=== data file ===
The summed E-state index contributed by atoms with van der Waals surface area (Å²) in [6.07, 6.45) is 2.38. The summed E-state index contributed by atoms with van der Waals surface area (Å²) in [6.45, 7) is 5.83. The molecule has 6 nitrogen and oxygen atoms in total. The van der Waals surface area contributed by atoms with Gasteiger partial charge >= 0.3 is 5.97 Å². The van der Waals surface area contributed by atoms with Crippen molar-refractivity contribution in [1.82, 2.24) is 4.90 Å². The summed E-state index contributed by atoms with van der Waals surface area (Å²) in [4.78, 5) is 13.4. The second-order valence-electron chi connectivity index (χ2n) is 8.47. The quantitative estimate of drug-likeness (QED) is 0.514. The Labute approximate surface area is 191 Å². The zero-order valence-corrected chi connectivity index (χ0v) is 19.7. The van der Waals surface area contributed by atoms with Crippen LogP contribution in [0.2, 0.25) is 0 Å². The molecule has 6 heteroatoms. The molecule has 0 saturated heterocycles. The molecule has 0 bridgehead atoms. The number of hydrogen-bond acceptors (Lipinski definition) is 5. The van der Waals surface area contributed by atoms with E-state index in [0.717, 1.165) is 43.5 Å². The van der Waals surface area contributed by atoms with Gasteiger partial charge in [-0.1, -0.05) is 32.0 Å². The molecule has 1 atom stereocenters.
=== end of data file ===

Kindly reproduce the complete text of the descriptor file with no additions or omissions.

The summed E-state index contributed by atoms with van der Waals surface area (Å²) in [6.07, 6.45) is 2.38. The summed E-state index contributed by atoms with van der Waals surface area (Å²) in [6.45, 7) is 5.83. The molecule has 6 nitrogen and oxygen atoms in total. The van der Waals surface area contributed by atoms with Gasteiger partial charge >= 0.3 is 5.97 Å². The van der Waals surface area contributed by atoms with Crippen molar-refractivity contribution in [1.82, 2.24) is 4.90 Å². The summed E-state index contributed by atoms with van der Waals surface area (Å²) in [4.78, 5) is 13.4. The second-order valence-electron chi connectivity index (χ2n) is 8.47. The quantitative estimate of drug-likeness (QED) is 0.514. The Labute approximate surface area is 191 Å². The zero-order valence-corrected chi connectivity index (χ0v) is 19.7. The van der Waals surface area contributed by atoms with Crippen LogP contribution in [0.2, 0.25) is 0 Å². The molecule has 6 heteroatoms. The molecule has 0 saturated heterocycles. The molecule has 0 bridgehead atoms. The number of hydrogen-bond acceptors (Lipinski definition) is 5. The van der Waals surface area contributed by atoms with E-state index in [0.717, 1.165) is 43.5 Å². The van der Waals surface area contributed by atoms with Gasteiger partial charge in [-0.1, -0.05) is 32.0 Å². The molecule has 1 atom stereocenters.